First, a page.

Friday, 18 November 2011

Christmas is coming, the Journo is getting stressed

2 things would fill me with dread when working for the BBC. One of them was Children In Need... if the money used to make the programme was donated then they wouldn't need to make it... possibly.

The other was Christmas.

OK I now realise that I sound like an anti-fun stereotype. I do like Christmas, I've even warmed to tinsel and I want you to know that my home will become a grotto of delight for my 2 children. However, Christmas as a journalist is hell.

NOTHING.... EVER.... HAPPENS...

This is one of the reasons that the murder and subsequent discovery of Jo Yeates' body was such big news. It was the Christmas period and there was nothing else happening. It's how news works, if that story had come to light during the August Riots we wouldn't have been told of each twist and turn. It would have made the news but it wouldn't have been THE news.

So why am I telling you this?

There are journalists, managers and producers up and down the land who are starting preparation for the fallow period between Christmas and the New Year; and they are really hating that job.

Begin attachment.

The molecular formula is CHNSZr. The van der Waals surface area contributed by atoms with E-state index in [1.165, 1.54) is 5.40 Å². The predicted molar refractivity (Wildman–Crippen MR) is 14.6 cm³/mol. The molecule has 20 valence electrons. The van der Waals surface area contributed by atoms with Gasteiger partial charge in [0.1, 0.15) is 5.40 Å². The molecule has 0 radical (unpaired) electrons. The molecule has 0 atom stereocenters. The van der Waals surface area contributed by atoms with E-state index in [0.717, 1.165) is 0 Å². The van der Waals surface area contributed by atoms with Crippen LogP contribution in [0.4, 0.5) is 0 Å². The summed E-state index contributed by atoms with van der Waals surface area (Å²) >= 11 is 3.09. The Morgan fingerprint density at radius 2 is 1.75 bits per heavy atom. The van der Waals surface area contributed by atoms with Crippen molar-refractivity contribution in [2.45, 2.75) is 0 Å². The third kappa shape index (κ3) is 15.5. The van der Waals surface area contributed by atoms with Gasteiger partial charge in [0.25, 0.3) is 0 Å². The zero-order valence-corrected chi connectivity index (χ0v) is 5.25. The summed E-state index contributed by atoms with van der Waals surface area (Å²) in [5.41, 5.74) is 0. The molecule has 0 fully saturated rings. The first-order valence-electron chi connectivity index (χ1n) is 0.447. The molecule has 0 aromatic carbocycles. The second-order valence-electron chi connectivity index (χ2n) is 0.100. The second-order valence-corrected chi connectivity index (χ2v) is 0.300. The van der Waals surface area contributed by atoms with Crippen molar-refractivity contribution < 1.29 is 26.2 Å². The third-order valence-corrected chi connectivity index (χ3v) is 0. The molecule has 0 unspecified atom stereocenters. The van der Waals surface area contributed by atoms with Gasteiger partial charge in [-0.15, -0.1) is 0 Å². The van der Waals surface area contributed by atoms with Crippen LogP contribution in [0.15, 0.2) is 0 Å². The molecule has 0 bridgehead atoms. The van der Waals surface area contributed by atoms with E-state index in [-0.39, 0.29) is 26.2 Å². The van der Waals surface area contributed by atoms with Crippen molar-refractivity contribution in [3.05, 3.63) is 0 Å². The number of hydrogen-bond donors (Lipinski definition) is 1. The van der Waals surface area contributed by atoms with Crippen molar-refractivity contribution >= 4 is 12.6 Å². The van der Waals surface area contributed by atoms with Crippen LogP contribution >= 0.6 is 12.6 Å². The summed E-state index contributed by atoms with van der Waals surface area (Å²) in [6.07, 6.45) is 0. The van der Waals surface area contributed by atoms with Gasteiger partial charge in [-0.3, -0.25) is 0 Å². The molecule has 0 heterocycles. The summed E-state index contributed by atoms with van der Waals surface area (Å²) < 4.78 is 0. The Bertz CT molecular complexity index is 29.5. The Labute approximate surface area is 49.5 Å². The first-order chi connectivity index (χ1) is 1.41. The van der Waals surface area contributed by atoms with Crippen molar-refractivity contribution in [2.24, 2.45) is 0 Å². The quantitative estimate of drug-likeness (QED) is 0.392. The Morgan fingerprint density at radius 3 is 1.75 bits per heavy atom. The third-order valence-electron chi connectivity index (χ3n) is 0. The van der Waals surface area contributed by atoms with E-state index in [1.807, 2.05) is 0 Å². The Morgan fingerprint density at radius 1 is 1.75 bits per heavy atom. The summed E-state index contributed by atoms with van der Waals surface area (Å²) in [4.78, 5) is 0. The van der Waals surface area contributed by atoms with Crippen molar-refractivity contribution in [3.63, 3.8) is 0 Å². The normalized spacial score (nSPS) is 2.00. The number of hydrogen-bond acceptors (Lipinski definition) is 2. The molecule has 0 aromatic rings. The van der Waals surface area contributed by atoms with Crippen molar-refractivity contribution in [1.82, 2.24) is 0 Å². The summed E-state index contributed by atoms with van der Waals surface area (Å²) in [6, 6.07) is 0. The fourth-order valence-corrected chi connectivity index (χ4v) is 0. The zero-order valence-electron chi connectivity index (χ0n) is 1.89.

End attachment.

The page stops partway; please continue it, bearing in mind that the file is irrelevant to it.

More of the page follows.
As a canny PR organisation, or as a PR working within an organisation, this is the time to think of how you can help those poor journalists with content. Good content. If you're thinking of things to do try along these lines (they are always the ones that get a look in at Christmas); Volunteering, working across the festive period, food waste, alternative presents, children, the armed forces / emergency services, animals and the awful things that happen to them and money. All of these will be trotted out every year without fail.

If you can dip your toe into any of these, provide case studies, no too commercial mentions and access for a reporter to get it all pre recorded before Christmas week, start pitching it now. There will be a stressed journo somewhere who will be delighted to get something in place before the end of November.

Imagine their bright little face on that (nowhere near) Christmas morning when they open that big press release to find it's what every journalist asks Santa for... an easy life.

It's the gift that keeps giving.

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